Baku-APA. Special forces swoop on Charlie Hebdo suspects holed up in French village as 2nd operation gets under way at hostage-scene, APA reports quoting Anadolu Agency. The two Kouachi brothers wanted over the Charlie Hebdo massacre in Paris are reported to have been killed in a shoot-out at a building they were holed up in in a French village. French news agency reported the pair were dead after explosions and gunfire erupted at the scene of a standoff between police and Said Kouachi, 34, and Cherif Kouachi, 32. Blasts and heavy gunfire were heard and smoke was seen drifting from around the small printing business in the village of Dammartin-en-Goele, 25 miles (42 kilometers) northeast of Paris on Friday where the French Algerians had taken refuge.
Members of France's special security force, the National Gendarmerie Intervention Group (GIGN) were seen on the roof of the building and a helicopter landed at the scene. Reporters close to the scene said stun grenades were believed to have been thrown into the industrial building amid speculation a final assault on the pair was under way. Police earlier said they were in contact with the Kouachi brothers and Yves Albarello, the MP for Seine et Marne, told Itele the pair had vowed to fight to their deaths. The Interior Ministry referred to the operation as a "hostage situation", without disclosing details, and also warned local residents to stay at home.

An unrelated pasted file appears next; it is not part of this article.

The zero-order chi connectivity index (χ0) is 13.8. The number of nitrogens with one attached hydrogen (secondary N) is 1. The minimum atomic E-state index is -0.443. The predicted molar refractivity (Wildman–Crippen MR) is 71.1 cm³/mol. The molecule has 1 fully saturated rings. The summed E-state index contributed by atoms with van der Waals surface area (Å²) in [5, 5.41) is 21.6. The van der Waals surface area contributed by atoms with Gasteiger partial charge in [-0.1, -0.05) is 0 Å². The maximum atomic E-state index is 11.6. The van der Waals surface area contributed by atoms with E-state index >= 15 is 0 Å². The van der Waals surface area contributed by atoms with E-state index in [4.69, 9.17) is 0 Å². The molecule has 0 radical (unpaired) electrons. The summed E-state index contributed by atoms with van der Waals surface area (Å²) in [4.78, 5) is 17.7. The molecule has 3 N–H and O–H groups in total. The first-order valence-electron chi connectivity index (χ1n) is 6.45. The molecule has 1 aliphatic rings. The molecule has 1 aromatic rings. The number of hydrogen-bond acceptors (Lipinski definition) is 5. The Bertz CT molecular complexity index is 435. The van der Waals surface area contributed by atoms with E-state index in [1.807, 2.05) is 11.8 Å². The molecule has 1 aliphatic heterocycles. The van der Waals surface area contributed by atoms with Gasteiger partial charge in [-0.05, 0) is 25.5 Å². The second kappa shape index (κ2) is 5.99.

At least two runways were closed at nearby Charles de Gaulle Airport as military and police helicopters flew in the skies above the village and local schools were evacuated. A salesman earlier told France Info radio that he had shaken hands with one of the suspects when the pair arrived at the printing business at 8.30 a.m. (0730GMT) on Friday morning.
'We don’t kill civilians'
The man, who gave his name as Didier, said he thought the man, who was dressed in black and heavily armed, was a special operations police officer.
He said he was told to leave, with the gunman saying: "Go, we don’t kill civilians."
"As I left I didn’t know what it was, it wasn’t normal. I did not know what was going on. Was it a hostage-taking or a burglary?" Didier added.
In a speech to the French public on Friday, President Francois Hollande praised "international solidarity" in the aftermath of the Charlie Hebdo attack.
La Figaro reported that the pair had told the driver of a car they hijacked that "if media asks you, you say we are al-Qaeda in Yemen".
Hundreds of police have been deployed around the village along with other security forces.